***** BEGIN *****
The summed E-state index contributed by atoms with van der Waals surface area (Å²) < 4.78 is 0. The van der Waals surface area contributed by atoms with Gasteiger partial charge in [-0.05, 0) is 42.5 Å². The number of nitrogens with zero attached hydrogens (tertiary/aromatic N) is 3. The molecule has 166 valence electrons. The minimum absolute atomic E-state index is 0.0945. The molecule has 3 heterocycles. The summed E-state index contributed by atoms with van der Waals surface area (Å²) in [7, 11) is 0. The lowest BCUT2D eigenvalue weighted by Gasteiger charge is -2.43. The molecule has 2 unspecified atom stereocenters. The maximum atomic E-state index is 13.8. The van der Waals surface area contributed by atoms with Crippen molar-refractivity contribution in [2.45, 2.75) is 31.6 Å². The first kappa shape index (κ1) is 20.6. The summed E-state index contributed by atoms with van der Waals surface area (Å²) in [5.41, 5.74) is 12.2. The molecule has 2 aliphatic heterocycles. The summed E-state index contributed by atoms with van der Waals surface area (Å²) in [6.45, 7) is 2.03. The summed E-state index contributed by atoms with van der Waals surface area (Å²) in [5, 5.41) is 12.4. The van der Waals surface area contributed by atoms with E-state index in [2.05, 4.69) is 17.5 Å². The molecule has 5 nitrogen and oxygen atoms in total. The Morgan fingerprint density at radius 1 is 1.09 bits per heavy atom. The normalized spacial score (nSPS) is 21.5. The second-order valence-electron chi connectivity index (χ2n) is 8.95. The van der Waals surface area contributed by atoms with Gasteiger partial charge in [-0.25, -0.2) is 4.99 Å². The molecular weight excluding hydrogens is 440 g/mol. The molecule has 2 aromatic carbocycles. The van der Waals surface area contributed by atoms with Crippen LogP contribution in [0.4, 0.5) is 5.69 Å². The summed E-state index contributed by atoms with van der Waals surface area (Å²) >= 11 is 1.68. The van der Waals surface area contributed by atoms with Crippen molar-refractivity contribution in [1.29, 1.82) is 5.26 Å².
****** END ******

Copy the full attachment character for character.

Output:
The summed E-state index contributed by atoms with van der Waals surface area (Å²) < 4.78 is 0. The van der Waals surface area contributed by atoms with Gasteiger partial charge in [-0.05, 0) is 42.5 Å². The number of nitrogens with zero attached hydrogens (tertiary/aromatic N) is 3. The molecule has 166 valence electrons. The minimum absolute atomic E-state index is 0.0945. The molecule has 3 heterocycles. The summed E-state index contributed by atoms with van der Waals surface area (Å²) in [7, 11) is 0. The lowest BCUT2D eigenvalue weighted by Gasteiger charge is -2.43. The molecule has 2 unspecified atom stereocenters. The maximum atomic E-state index is 13.8. The van der Waals surface area contributed by atoms with Crippen molar-refractivity contribution in [2.45, 2.75) is 31.6 Å². The first kappa shape index (κ1) is 20.6. The summed E-state index contributed by atoms with van der Waals surface area (Å²) in [5.41, 5.74) is 12.2. The molecule has 2 aliphatic heterocycles. The summed E-state index contributed by atoms with van der Waals surface area (Å²) in [6.45, 7) is 2.03. The summed E-state index contributed by atoms with van der Waals surface area (Å²) in [5, 5.41) is 12.4. The van der Waals surface area contributed by atoms with E-state index in [2.05, 4.69) is 17.5 Å². The molecule has 5 nitrogen and oxygen atoms in total. The Morgan fingerprint density at radius 1 is 1.09 bits per heavy atom. The normalized spacial score (nSPS) is 21.5. The second-order valence-electron chi connectivity index (χ2n) is 8.95. The van der Waals surface area contributed by atoms with Gasteiger partial charge in [-0.25, -0.2) is 4.99 Å². The molecular weight excluding hydrogens is 440 g/mol. The molecule has 2 aromatic carbocycles. The van der Waals surface area contributed by atoms with Crippen LogP contribution in [0.4, 0.5) is 5.69 Å². The summed E-state index contributed by atoms with van der Waals surface area (Å²) >= 11 is 1.68. The van der Waals surface area contributed by atoms with Crippen molar-refractivity contribution in [1.29, 1.82) is 5.26 Å².